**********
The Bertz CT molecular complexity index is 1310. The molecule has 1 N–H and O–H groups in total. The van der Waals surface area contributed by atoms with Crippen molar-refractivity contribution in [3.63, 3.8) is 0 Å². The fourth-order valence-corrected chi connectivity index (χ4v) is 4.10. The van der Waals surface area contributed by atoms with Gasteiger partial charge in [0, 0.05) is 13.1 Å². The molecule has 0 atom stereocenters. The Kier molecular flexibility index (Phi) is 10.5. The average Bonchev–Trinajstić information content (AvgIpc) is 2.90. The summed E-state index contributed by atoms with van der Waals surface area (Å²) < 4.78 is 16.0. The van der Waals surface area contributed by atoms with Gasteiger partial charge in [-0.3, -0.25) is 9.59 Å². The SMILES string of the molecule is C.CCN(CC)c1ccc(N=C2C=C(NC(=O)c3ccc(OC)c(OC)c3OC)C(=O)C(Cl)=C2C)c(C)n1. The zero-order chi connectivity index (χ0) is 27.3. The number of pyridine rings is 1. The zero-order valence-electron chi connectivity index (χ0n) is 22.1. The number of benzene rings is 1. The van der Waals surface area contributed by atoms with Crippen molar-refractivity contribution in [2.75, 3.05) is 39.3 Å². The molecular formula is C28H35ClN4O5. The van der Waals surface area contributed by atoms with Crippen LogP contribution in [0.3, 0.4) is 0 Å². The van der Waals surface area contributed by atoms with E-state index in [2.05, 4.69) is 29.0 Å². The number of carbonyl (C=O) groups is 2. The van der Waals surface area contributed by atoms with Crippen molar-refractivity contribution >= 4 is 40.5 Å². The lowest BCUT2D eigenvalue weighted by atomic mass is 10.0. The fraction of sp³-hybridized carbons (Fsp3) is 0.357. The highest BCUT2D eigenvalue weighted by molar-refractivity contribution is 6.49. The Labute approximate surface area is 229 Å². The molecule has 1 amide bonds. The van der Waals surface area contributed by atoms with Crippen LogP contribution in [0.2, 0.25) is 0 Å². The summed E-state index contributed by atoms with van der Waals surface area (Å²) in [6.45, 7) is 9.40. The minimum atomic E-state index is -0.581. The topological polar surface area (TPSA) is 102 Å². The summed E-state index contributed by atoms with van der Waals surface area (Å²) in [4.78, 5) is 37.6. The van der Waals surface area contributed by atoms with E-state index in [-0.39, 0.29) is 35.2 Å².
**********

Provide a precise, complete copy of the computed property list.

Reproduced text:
The Bertz CT molecular complexity index is 1310. The molecule has 1 N–H and O–H groups in total. The van der Waals surface area contributed by atoms with Crippen molar-refractivity contribution in [3.63, 3.8) is 0 Å². The fourth-order valence-corrected chi connectivity index (χ4v) is 4.10. The van der Waals surface area contributed by atoms with Gasteiger partial charge in [0, 0.05) is 13.1 Å². The molecule has 0 atom stereocenters. The Kier molecular flexibility index (Phi) is 10.5. The average Bonchev–Trinajstić information content (AvgIpc) is 2.90. The summed E-state index contributed by atoms with van der Waals surface area (Å²) < 4.78 is 16.0. The van der Waals surface area contributed by atoms with Gasteiger partial charge in [-0.3, -0.25) is 9.59 Å². The SMILES string of the molecule is C.CCN(CC)c1ccc(N=C2C=C(NC(=O)c3ccc(OC)c(OC)c3OC)C(=O)C(Cl)=C2C)c(C)n1. The zero-order chi connectivity index (χ0) is 27.3. The number of pyridine rings is 1. The zero-order valence-electron chi connectivity index (χ0n) is 22.1. The number of benzene rings is 1. The van der Waals surface area contributed by atoms with Crippen molar-refractivity contribution in [2.75, 3.05) is 39.3 Å². The molecular formula is C28H35ClN4O5. The van der Waals surface area contributed by atoms with Crippen LogP contribution in [0.3, 0.4) is 0 Å². The van der Waals surface area contributed by atoms with E-state index in [2.05, 4.69) is 29.0 Å². The number of carbonyl (C=O) groups is 2. The van der Waals surface area contributed by atoms with Crippen molar-refractivity contribution >= 4 is 40.5 Å². The lowest BCUT2D eigenvalue weighted by atomic mass is 10.0. The fraction of sp³-hybridized carbons (Fsp3) is 0.357. The highest BCUT2D eigenvalue weighted by molar-refractivity contribution is 6.49. The Labute approximate surface area is 229 Å². The molecule has 1 amide bonds. The van der Waals surface area contributed by atoms with Crippen LogP contribution in [0.2, 0.25) is 0 Å². The summed E-state index contributed by atoms with van der Waals surface area (Å²) in [6.45, 7) is 9.40. The minimum atomic E-state index is -0.581. The topological polar surface area (TPSA) is 102 Å². The summed E-state index contributed by atoms with van der Waals surface area (Å²) in [4.78, 5) is 37.6. The van der Waals surface area contributed by atoms with E-state index in [-0.39, 0.29) is 35.2 Å².